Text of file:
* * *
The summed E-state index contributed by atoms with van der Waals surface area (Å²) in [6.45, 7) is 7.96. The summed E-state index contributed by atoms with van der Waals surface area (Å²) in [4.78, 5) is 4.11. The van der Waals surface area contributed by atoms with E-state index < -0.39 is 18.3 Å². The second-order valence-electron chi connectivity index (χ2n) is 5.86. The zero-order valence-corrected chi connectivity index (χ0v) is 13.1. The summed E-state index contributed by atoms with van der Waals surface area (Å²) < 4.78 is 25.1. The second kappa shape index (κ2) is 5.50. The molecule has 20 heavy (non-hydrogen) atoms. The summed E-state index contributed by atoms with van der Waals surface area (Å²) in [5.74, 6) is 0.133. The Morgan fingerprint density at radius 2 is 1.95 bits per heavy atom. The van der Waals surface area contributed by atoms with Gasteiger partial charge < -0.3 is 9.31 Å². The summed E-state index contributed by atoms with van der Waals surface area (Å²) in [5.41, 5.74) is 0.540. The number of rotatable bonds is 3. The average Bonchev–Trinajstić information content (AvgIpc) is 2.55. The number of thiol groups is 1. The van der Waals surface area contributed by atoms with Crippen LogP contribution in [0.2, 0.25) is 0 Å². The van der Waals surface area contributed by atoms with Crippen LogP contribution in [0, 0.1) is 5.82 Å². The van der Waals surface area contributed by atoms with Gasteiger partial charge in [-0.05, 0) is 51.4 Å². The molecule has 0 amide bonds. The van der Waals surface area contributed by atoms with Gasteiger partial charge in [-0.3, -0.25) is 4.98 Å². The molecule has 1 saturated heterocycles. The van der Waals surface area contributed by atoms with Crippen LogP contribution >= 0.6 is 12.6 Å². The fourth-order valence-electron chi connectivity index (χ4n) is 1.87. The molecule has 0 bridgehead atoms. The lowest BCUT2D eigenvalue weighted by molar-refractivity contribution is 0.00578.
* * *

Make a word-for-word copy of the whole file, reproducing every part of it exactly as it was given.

The summed E-state index contributed by atoms with van der Waals surface area (Å²) in [6.45, 7) is 7.96. The summed E-state index contributed by atoms with van der Waals surface area (Å²) in [4.78, 5) is 4.11. The van der Waals surface area contributed by atoms with E-state index < -0.39 is 18.3 Å². The second-order valence-electron chi connectivity index (χ2n) is 5.86. The zero-order valence-corrected chi connectivity index (χ0v) is 13.1. The summed E-state index contributed by atoms with van der Waals surface area (Å²) < 4.78 is 25.1. The second kappa shape index (κ2) is 5.50. The molecule has 20 heavy (non-hydrogen) atoms. The summed E-state index contributed by atoms with van der Waals surface area (Å²) in [5.74, 6) is 0.133. The Morgan fingerprint density at radius 2 is 1.95 bits per heavy atom. The van der Waals surface area contributed by atoms with Gasteiger partial charge < -0.3 is 9.31 Å². The summed E-state index contributed by atoms with van der Waals surface area (Å²) in [5.41, 5.74) is 0.540. The number of rotatable bonds is 3. The average Bonchev–Trinajstić information content (AvgIpc) is 2.55. The number of thiol groups is 1. The van der Waals surface area contributed by atoms with Crippen LogP contribution in [0.2, 0.25) is 0 Å². The van der Waals surface area contributed by atoms with Crippen LogP contribution in [0, 0.1) is 5.82 Å². The van der Waals surface area contributed by atoms with Gasteiger partial charge in [-0.05, 0) is 51.4 Å². The molecule has 0 amide bonds. The van der Waals surface area contributed by atoms with Gasteiger partial charge in [-0.3, -0.25) is 4.98 Å². The molecule has 1 saturated heterocycles. The van der Waals surface area contributed by atoms with Crippen LogP contribution >= 0.6 is 12.6 Å². The fourth-order valence-electron chi connectivity index (χ4n) is 1.87. The molecule has 0 bridgehead atoms. The lowest BCUT2D eigenvalue weighted by molar-refractivity contribution is 0.00578.